Friday, 24 April 2015

Elephant No. 129: Cheapo Oil Pastels

As many of you may know by now, I'm a sucker for anything that comes in a bunch of colours. So how could I possibly resist a set of 24 oil pastels for two dollars from the dollar store? Clearly, I couldn't.

It's not like I don't have other oil pastels, dry pastels, Conté crayon, watercolour pastels, and probably any other kind of pastel you care to name (except cake pastels, which are next on my list). But this has 24 colours, and even comes with its own holder and sharpener. I have a visceral dislike of pastel and chalk on my fingers, so this is a definite bonus.

So that I could at least pretend that this was a sensible purchase, I decided to draw an elephant with this new set. I had no idea what to expect, but the pastels looked a bit dry, so I assumed they'd fall somewhere between a dry pastel and a true oil pastel.

The texture turns out to be something like a chalky, slightly moist crayon. And I actually quite liked these. My first drawing was just a quick throwaway sketch to test the way these worked. I'm not good with oil pastels, so I had no expectations at all.

Next, I decided to try drawing from a photograph to see if I could create something more detailed. This was the photograph I used.

Two Asian elephants.

I began with yellow, red and orange, then blended it a bit with a tortillon. The pinkish background is because the inexpensive sketchpad paper has a pink undertone.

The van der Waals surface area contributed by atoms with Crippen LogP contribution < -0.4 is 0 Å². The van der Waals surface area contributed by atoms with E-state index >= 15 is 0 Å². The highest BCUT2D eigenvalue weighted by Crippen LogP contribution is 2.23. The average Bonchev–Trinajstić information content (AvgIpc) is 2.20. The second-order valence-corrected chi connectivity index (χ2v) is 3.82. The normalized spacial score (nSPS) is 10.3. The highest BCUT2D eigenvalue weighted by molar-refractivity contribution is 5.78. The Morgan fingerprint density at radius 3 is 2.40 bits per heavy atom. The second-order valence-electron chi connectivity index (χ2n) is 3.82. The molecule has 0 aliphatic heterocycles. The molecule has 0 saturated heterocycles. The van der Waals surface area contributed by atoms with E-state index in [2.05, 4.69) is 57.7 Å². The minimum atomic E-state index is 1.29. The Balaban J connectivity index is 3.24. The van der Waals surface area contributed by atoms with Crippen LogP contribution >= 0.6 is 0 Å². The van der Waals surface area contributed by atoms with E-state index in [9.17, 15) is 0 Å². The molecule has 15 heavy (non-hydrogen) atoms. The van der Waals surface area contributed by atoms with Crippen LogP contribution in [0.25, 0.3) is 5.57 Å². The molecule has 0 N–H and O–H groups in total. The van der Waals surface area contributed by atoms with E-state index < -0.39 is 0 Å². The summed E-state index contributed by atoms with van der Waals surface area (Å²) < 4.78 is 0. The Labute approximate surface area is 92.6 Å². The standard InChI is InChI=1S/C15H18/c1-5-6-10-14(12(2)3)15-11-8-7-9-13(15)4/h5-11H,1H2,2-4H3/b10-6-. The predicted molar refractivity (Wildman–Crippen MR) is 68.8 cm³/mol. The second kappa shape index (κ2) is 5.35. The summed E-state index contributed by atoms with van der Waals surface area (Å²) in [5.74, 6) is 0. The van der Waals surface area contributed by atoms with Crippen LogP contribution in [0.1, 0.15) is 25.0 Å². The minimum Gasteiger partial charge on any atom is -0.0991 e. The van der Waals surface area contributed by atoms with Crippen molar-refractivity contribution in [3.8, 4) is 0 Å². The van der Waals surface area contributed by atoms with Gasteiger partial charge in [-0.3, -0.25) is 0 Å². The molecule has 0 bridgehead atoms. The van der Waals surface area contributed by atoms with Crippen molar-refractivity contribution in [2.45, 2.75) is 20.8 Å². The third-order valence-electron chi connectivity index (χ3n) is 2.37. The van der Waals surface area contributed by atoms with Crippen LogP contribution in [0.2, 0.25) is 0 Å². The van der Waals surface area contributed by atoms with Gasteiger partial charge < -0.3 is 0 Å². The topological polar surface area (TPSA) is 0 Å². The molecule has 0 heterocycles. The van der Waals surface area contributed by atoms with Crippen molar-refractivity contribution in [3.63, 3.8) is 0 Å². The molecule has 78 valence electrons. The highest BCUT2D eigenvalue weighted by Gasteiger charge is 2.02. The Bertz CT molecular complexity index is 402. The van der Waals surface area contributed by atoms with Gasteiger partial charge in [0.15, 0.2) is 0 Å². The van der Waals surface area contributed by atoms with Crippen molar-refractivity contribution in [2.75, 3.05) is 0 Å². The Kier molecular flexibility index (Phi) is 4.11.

Next, I added a bit of blue and purple.

And then some green.

While I liked this, I thought it needed the faintest bit of black, so I used a fine-tipped gel pen to scribble in a few  lines, wrinkles and spots. You can see the final result below.

I didn't expect much from a box of oil pastels that cost a mere two dollars, but I was pleasantly surprised. And this drawing took me less than two hours, which is always a bonus. I now think that I need to buy a second set of these cheapos, just so that I don't run out.

Elephant Lore of the Day
People tend to think of elephants as full-speed-ahead animals, capable of crashing through streams, up and down hills, and through fields, fences and walls. But sometimes an elephant can get itself into a jam that it just can't get out of on its own. Holes—particularly holes filled with mud—pose a particular challenge.

This story was sent to me by my friend and neighbour Maureen. In early March of this year, an elephant got stuck in the mud near Makindu in Southern Kenya. Sinking into a veritable quicksand of soupy clay, the elephant was unable to climb the steep sides of the hole, despite the best efforts of rangers from the Kenya Wildlife Service.

The elephant remained stuck for 12 hours before being saved by a Chinese construction company working nearby. A backhoe operator carefully created a long channel, providing the exhausted elephant with a way out. The video is embedded below. To read more, including a link to still photographs, click here.

To Support Elephant Welfare

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